Consistency is key: Intercollegiate athlete perceptions of the justice of team disciplinary decisions

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Jones, Justin M., M.S. Candidate; Shoenfelt, Elizabeth L., Ph.D.
University of Tennessee at Chattanooga
Industrial and organizational psychology
poster description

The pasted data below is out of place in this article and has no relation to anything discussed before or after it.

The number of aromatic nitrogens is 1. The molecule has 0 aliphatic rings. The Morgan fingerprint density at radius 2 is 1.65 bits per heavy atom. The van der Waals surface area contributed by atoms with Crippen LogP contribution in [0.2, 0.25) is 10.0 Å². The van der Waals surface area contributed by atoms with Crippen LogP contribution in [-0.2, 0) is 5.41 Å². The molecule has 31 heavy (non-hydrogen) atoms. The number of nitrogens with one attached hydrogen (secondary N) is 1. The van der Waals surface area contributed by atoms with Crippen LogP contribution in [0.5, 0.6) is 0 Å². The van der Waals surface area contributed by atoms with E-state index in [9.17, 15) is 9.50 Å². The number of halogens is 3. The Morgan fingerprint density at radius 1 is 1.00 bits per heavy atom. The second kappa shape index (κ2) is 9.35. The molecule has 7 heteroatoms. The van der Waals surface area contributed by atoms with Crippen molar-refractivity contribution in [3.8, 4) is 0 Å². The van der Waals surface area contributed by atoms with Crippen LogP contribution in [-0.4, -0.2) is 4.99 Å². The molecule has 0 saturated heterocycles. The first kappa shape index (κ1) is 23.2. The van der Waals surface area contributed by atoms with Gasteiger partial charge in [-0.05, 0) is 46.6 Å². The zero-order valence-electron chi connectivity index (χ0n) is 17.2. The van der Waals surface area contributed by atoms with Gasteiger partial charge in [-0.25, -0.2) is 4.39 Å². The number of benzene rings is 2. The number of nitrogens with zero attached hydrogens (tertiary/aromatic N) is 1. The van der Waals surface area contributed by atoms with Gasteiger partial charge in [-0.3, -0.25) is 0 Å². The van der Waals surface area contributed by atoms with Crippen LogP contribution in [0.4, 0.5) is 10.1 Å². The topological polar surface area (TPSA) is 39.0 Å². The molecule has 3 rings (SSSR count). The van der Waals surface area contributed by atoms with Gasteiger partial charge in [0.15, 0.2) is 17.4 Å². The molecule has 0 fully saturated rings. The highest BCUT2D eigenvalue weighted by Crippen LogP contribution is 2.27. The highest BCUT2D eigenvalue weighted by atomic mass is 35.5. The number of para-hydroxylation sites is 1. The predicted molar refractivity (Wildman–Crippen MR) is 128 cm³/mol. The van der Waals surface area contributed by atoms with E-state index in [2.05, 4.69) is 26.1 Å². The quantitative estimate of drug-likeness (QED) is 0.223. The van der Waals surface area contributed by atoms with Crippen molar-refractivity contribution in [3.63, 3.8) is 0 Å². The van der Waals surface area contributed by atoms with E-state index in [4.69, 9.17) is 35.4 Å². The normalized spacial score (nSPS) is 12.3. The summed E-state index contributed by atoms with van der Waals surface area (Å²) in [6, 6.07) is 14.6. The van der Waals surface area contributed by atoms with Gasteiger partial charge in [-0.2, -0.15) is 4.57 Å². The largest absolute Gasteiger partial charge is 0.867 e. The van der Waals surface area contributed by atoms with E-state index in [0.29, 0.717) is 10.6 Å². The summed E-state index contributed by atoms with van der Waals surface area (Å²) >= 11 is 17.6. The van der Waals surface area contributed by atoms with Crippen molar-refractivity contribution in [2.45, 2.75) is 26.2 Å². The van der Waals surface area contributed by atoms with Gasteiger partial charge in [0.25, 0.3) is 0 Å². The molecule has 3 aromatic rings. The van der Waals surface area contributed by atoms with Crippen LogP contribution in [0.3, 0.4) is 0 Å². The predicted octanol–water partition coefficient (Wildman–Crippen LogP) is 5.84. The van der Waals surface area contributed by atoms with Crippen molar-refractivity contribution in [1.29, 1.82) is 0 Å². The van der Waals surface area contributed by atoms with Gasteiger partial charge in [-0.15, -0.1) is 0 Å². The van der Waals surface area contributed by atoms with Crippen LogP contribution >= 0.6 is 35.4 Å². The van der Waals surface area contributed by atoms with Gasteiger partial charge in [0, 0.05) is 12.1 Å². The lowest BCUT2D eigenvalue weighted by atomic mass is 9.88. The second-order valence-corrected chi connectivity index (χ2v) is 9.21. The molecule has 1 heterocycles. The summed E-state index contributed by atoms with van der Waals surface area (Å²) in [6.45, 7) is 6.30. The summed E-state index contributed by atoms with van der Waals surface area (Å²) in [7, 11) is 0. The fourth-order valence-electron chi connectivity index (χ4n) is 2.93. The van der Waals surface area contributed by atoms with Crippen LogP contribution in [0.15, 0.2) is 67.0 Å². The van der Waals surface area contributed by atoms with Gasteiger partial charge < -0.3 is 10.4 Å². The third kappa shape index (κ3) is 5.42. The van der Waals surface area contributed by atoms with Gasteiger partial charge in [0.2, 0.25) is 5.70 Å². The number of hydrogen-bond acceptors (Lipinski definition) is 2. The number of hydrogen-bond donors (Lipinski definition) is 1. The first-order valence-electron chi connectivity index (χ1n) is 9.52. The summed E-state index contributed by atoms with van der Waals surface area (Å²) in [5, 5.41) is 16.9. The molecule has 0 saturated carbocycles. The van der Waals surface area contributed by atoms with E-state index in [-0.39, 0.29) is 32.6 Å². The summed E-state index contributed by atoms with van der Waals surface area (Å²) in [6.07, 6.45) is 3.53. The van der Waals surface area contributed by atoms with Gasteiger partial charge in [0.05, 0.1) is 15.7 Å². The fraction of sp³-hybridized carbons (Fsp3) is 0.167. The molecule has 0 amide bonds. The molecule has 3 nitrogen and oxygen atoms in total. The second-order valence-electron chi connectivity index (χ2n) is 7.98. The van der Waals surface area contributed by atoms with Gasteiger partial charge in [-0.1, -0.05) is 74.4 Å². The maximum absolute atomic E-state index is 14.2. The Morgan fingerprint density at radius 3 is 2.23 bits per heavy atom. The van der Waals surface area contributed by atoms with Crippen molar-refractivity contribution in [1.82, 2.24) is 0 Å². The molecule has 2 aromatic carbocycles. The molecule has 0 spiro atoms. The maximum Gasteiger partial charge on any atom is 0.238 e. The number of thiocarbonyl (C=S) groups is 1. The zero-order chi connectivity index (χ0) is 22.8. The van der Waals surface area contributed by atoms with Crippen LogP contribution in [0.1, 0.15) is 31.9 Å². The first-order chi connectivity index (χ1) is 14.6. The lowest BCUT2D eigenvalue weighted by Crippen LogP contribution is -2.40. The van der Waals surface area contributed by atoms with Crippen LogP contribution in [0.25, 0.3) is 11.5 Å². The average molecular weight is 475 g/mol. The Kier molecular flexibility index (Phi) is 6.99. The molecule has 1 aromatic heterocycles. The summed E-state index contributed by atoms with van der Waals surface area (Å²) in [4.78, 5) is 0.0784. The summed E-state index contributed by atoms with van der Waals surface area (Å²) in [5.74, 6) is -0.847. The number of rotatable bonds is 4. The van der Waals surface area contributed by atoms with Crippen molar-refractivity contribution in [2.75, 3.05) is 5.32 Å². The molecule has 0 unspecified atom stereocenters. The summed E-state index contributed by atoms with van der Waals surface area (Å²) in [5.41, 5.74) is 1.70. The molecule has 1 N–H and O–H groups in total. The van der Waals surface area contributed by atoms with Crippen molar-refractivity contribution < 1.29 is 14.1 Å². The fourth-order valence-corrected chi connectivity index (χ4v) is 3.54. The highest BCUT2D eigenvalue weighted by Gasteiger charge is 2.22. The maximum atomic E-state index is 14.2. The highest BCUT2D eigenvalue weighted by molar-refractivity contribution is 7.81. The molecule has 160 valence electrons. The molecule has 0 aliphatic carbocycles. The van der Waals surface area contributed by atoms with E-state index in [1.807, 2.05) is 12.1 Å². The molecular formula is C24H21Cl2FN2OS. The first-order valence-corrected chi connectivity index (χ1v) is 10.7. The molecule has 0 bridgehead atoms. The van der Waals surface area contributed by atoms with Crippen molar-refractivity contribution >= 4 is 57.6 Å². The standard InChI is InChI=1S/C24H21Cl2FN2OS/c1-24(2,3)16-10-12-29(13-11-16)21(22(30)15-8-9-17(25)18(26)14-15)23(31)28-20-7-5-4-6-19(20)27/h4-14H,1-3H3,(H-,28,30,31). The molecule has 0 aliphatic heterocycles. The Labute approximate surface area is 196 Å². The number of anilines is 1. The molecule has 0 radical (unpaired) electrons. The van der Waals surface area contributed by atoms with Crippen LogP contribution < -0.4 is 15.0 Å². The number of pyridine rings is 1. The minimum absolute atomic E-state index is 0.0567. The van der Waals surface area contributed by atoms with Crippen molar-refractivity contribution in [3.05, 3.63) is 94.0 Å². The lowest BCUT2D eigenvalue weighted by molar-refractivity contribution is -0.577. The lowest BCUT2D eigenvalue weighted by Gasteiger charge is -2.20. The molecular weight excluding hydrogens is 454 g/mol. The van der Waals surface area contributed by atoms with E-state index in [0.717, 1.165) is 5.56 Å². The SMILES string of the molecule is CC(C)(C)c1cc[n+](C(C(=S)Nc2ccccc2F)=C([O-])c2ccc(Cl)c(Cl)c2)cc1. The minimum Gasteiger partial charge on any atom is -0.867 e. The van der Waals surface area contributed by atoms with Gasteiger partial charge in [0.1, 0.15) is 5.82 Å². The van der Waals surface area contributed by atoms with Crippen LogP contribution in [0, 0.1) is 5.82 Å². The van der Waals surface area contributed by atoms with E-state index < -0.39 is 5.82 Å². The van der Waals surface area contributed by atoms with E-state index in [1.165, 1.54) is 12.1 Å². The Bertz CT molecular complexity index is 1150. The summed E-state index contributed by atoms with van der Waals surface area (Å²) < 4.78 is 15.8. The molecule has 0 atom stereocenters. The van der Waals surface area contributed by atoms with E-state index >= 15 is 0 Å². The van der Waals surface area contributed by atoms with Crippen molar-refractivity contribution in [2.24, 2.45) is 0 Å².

Discipline and, how it is perceived, is of great consequence to organizations. Importantly, how disciplinary decisions are determined and carried out can influence the attitudes, behavior, and emotions of organizational members both positively and negatively (Ball, Trevino, & Sims, 1992). Although there is a dearth of research investigating the perceptions of those receiving punishment, it is equally important to understand the perceptions of those observing the disciplinary process. The purpose of this study was to investigate perceptions of justice involving disciplinary decisions in an intercollegiate team sport setting. Male and female intercollegiate athletes (N = 204) provided open ended responses regarding a punishment scenario on their athletic team and their perceptions of distributive fairness to the punished athlete and teammates, perceptions of procedural fairness to the punished athlete and teammates, perceptions of justice to the fans, and whether the punishment was likely to deter future misconduct by the punished athlete and teammates. Results indicated that punishment that was in accordance with team rules was perceived as more fair to both the punished athlete and the team. The findings of this study are of importance to sports teams specifically and organizations generally in that they lay the groundwork for creating disciplinary processes which are perceived as fair in terms of their procedure and distribution.